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to washington - Alexander Hamilton, The Works of Alexander Hamilton, (Federal Edition), vol. 10 
The Works of Alexander Hamilton, ed. Henry Cabot Lodge (Federal Edition) (New York: G.P. Putnam’s Sons, 1904). In 12 vols. Vol. 10.
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Nov. 5, 1795.
I received on the second instant your two letters of the 29th of October with the enclosures. An answer has been delayed to ascertain the disposition of Mr. King, who, through the summer, has resided in the country, and is only occasionally in town. I am now able to inform you he would not accept. Circumstances of the moment conspire with the disgust which a virtuous and independent mind feels at placing itself en but to the foul and venomous shafts of calumny which are continually shot by an odious confederacy against virtue, to give Mr. King a decided disinclination to the office.
I wish, sir, I could present to you any useful ideas as a substitute; but the embarrassment is extreme as to the Secretary of State. An Attorney-General, I believe, may easily be fixed upon by a satisfactory choice. Either Mr. Dexter or Mr. Gore would answer. They are both men of undoubted probity. Mr. Dexter has most natural talent, and is strong in his particular profession. Mr. Gore, I believe, is equally considered in his profession, and has more various information. No good man doubts Mr. Gore’s purity, but he has made money by agencies for British houses in the recovery of debts, etc., and by operations in the funds, which a certain party object to him. I believe Mr. Dexter is free from every thing of this kind. Mr. King thinks Gore on the whole preferable. I hesitate between them. Either will, I think be a good appointment.
But for a Secretary of State, I know not what to say. Smith, though not of full size, is very respectable for talent, and has pretty various information. I think he has more real talent than the last incumbent of the office. But there are strong objections to his appointment. I fear he is of an uncomfortable temper. He is popular with no description of men, from a certain hardness of character; and he, more than most other men, is considered as tinctured with prejudices towards the British. In this particular his ground is somewhat peculiar. It may suit party views to say much of other men, but more in this respect is believed with regard to Smith. I speak merely as to bias and prejudice. There are things, and important things, for which I would recommend Smith—thinking well of his abilities, information, industry, and integrity; but, at the present juncture, I believe his appointment to the office in question would be unadvisable.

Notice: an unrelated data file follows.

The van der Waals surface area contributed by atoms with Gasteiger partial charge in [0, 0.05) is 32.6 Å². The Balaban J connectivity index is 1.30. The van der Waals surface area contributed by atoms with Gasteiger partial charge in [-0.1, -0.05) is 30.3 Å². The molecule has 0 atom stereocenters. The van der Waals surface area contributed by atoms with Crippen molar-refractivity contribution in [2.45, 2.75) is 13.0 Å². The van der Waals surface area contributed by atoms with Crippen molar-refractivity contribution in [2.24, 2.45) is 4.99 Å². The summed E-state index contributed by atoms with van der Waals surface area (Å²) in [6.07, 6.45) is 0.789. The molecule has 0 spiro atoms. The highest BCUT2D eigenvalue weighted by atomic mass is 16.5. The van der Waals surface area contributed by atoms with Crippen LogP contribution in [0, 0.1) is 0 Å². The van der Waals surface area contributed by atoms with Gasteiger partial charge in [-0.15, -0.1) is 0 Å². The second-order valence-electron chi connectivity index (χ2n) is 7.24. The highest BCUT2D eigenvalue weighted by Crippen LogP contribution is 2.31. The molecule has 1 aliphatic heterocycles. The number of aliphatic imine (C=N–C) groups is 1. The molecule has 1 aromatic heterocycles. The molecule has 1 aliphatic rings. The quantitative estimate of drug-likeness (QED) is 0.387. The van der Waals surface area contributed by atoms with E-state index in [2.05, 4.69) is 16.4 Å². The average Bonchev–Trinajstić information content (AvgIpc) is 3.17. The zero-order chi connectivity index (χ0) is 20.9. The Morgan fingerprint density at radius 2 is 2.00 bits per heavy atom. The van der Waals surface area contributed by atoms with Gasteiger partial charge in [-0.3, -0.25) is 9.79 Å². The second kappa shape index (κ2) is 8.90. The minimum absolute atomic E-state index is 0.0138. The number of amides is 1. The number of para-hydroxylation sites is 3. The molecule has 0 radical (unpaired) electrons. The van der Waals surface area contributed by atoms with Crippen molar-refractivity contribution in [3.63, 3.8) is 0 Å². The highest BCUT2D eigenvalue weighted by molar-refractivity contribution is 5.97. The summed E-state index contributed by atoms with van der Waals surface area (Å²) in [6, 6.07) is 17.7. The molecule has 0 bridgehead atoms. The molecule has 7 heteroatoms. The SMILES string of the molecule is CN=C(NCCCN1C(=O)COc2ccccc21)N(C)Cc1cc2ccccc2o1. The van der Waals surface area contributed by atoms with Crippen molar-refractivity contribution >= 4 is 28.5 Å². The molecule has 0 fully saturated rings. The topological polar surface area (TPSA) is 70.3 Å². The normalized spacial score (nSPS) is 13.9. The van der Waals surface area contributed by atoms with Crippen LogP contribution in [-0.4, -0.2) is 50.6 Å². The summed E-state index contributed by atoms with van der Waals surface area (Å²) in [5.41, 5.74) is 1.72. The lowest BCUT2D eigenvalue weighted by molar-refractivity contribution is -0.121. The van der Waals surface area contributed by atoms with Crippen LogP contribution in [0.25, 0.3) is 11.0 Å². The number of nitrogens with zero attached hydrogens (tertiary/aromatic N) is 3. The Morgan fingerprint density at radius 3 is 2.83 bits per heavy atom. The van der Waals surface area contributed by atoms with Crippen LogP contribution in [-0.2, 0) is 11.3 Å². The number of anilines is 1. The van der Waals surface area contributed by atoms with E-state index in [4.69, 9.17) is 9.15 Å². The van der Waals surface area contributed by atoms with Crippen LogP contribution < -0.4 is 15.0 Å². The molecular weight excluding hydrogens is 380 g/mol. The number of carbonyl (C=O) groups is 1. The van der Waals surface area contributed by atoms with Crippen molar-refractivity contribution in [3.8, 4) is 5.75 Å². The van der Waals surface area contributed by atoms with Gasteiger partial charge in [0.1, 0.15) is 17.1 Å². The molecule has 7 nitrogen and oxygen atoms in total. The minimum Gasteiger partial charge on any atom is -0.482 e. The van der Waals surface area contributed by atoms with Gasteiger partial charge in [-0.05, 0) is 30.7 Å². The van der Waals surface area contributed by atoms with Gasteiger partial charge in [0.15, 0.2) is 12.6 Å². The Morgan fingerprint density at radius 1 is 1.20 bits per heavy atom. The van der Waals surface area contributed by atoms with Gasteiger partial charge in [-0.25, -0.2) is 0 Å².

Besides, it is very important that he should not now be removed from the House of Representatives.
I have conferred with Mr. King with respect to Mr. Potts. We both think well of his principles and consider him as a man of good sense. But he is of a cast of character ill-suited to such an appointment, and is not extensive either as to talents or information. It is also a serious question whether the Senate at this time ought to be weakened.
Mr. Innis, I fear, is too absolutely lazy for Secretary of State. The objection would weigh less as Attorney-General.
The following characters, in the narrowness of the probable circle as to willingness, have occurred to me. Judge Pendleton, of Georgia; Mr. Desaussure (late Director of the Mint), of South Carolina; Governor Lee, or Mr. Lee, late Collector of Alexandria, of Virginia; McHenry, of Maryland—I mean the Doctor.
Judge Pendleton writes well, is of respectable abilities, and a gentleman-like, smooth man. If I were sure of his political views, I should be much disposed to adopt his appointment under the circumstances, but I fear he has been somewhat tainted with the prejudices of Mr. Jefferson and Mr. Madison, and I have afflicting suspicions concerning these men. Desaussure, I believe, has considerable talents, is of gentleman-like manners, good views, and only wants sufficient standing to put him upon a footing with any attainable man.
Governor Lee1 has several things for him and several against him. He ought to have a good secretary under him. His brother I only know enough of to think him worth considering.
McHenry you know. He would give no strength to the administration, but he would not disgrace the office. His views are good. Perhaps his health, etc., would prevent his accepting.
I do not know Judge Bee. I have barely thought of him.
In fact, a first-rate character is not attainable. A second-rate must be taken with good dispositions and barely decent qualifications. I wish I could throw more light. ’T is a sad omen for the government.
By the fifteenth I will carefully attend to the other parts of your letters. I regret that bad health and a pressure of avocations will permit nothing earlier.
“Light-Horse Harry,” of Virginia.